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Aboriginals represent on Canada’s Olympic teams


By Sam Laskaris Windspeaker Contributor







Updated: Feb 23, 2014

Team Canada's Carey Price defeats the USA and Sweden with shutouts in the last two games to backstop them to gold in Sochi! Congratulations Carey!

Related: NHL's Buffalo Sabres head coach Ted Nolan (from Garden River First Nation) is the head coach of the 2014 Men's Latvian Olympic hocky team.

Latvia has upset the Swiss team to now face Team Canada in the quarter finals on Wednesday, Feb. 19.

Read more: http://www.ammsa.com/publications/alberta-sweetgrass/nhl-first-nations-head-coaches-draw-fan-attention

The Canadian contingent at the Sochi Winter Olympics will include four Native athletes.

Among those that will be looking for some hardware at the Games, which are scheduled for Feb. 7 to Feb. 23 in Russia, will be Carey Price, Jesse Cockney, Caroline Calve and Spencer O’Brien.

Price is probably the most recognizable name to Canadian sporting fans, currently playing for the Montreal Canadiens of the National Hockey League. He is a goaltender on the men’s hockey team.

Cockney is a member of the men’s cross-country skiing team. And Calve and O’Brien are both snowboarders.

A closer look at all four of the Canadian Native Olympians follows.

Carey Price

Price, the star goaltender for the Canadiens, is a member of British Columbia’s Ulkatcho First Nation. In fact, his mother Lynda is a former chief of the First Nation.

Price, 26, was born in Anahim Lake, B.C. He started to make a name for himself while playing for the Western Hockey League’s Tri-City Americans.

His stellar junior play convinced the Canadiens’ brass to select him in the first round, fifth over-all, in the 2005 NHL Entry Draft.
Price, who is now in his seventh pro season, has participated in three NHL all-star games, in 2009, 2011 and 2012.

As his Olympic team selection would indicate, Price is also having an impressive campaign with the Canadiens this season. He had a 22-16-4 record and a 2.50 goals-against average in his first 42 appearances.

Price will be making his Olympic debut in Sochi. But he previously represented his country in the junior ranks.

He backstopped Canada to a gold medal at the 2007 World Junior Championships. He also won a silver medal at the world under-18 tourney in 2005.

Update: Carey Price has been announced to be the starting goalie for Team
Canada versus USA and Swede. Carey recorded 0 goals against in the two games leading Canada to the gold!

Jesse Cockney
Cockney, 24, is an Inuit from Yellowknife who will also be making his Olympic debut in Sochi.

Though he was born in the Northwest Territories, Cockney now lives in Canmore, Alta.

He is one of 11 members that have been named to the Canadian cross-country skiing team.

It’s only natural that Cockney took to the sport. His father Angus was also an accomplished cross-country skier.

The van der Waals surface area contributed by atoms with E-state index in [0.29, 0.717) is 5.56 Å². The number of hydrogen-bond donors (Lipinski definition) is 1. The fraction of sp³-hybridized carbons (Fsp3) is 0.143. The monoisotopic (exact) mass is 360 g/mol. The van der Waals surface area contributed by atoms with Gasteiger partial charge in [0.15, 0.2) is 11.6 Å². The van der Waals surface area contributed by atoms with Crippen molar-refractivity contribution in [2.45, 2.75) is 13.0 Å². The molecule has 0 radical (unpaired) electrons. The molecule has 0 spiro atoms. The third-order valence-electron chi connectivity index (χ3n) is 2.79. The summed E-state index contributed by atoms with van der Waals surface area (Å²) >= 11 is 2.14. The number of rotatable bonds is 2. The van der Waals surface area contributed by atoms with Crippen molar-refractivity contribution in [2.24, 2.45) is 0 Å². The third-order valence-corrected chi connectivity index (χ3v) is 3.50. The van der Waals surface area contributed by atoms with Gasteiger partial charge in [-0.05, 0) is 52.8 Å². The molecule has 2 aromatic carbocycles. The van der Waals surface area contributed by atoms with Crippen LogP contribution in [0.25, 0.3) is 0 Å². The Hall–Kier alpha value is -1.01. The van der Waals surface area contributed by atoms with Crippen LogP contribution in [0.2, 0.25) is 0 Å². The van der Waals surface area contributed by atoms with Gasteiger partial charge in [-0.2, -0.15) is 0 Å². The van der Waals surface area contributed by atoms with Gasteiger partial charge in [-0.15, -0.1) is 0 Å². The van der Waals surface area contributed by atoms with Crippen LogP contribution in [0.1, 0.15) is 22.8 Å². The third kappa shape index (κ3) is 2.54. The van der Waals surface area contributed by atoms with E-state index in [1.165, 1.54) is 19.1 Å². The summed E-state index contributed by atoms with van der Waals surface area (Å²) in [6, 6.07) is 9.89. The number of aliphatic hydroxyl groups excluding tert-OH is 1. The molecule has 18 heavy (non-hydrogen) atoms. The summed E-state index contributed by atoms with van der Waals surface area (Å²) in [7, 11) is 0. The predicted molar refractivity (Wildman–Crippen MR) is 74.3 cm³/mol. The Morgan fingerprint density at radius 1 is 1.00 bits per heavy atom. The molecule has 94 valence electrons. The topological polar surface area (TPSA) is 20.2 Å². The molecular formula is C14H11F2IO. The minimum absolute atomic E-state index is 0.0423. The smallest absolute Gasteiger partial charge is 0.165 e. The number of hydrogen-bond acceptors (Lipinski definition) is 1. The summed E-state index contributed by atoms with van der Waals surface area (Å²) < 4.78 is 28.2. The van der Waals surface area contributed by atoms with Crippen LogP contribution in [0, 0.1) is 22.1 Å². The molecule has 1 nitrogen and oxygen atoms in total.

Cockney started skiing at the age of three. He continued with the sport when his family moved to Canmore when he was seven.
Not many insiders of the sport are surprised that Cockney has made it to the Olympic stage.

Many were predicting he’d graduate and star for the national team, especially after he won four medals (three gold, one bronze) at the 2011 Canada Winter Games, which were held in Halifax.

Cockney, a member of the Foothills Nordic Ski Club, is now also in his third season with the Canadian senior team.

Update: Jesse Cockney made his Olympic debut with a 53rd-place result in the men's cross-country freestyle sprint

Jesse and his Canadian teammates finished 12th in the 4X10km relay. While Jesse was disappointed with the results, he stated that he hopes his performance in these games will inspire Aboriginal kids in the north to chase their dreams too.


Caroline Calve
Calve, who was born in Hull, Que., is the lone Native athlete on this year’s Canadian team that already has some previous Olympic experience.

The 35-year-old also participated at the 2010 Winter Olympics in Vancouver. She placed 20th at the parallel giant slalom event at those Games.

As for this year, Calve, who has some Algonquin ancestry, will have two chances at capturing an Olympic medal. Besides the parallel giant slalom race she’ll also compete in the parallel slalom event, which has been added to the Olympic program.

Since her first Olympic appearance Calve has had numerous impressive international results. As a result she is considered a medal contender in Sochi.

In December of 2011 she made a bit of history, becoming the first Canadian female snowboarder to win a World Cup giant parallel slalom event in Italy.

Calve, who has been a competitive snowboarder since the age of 22, also won a gold medal at a World Cup event in Moscow this past February.

Update: Caroline competed in her event on Feb. 19 and finished 26th. She and her fellow Team Canada teammates missed the cut off to participate in the finals by finishing outside of the top 16 times.


Spencer O’Brien
O’Brien, a 23-year-old who was born in Alert Bay, B.C., is also considered a medal contender in Sochi. She’s regarded as one of the world’s best female slopestyle snowboarders.

The slopestyle event will make its Olympic debut in Sochi.
O’Brien, who has Haida/Kwakwakw’wakw heritage, started snowboarding at the age of 11.

In the early portions of her snowboarding career she competed in the halfpipe events.

Later on she fell in love with the slopestyle event. But it’s not as if she’s aspired to become an Olympian in that discipline for numerous years.

It was only in July of 2011 that the International Olympic Committee decided to include the slopestyle discipline for the Sochi Olympics.

The fact she’s racked up numerous medals in prestigious slopestyle events during the past few years makes O’Brien a competitor to keep an eye on in Sochi.

Update: Spencer O'Brien finished 12th in the women's slopestyle event at Sochi.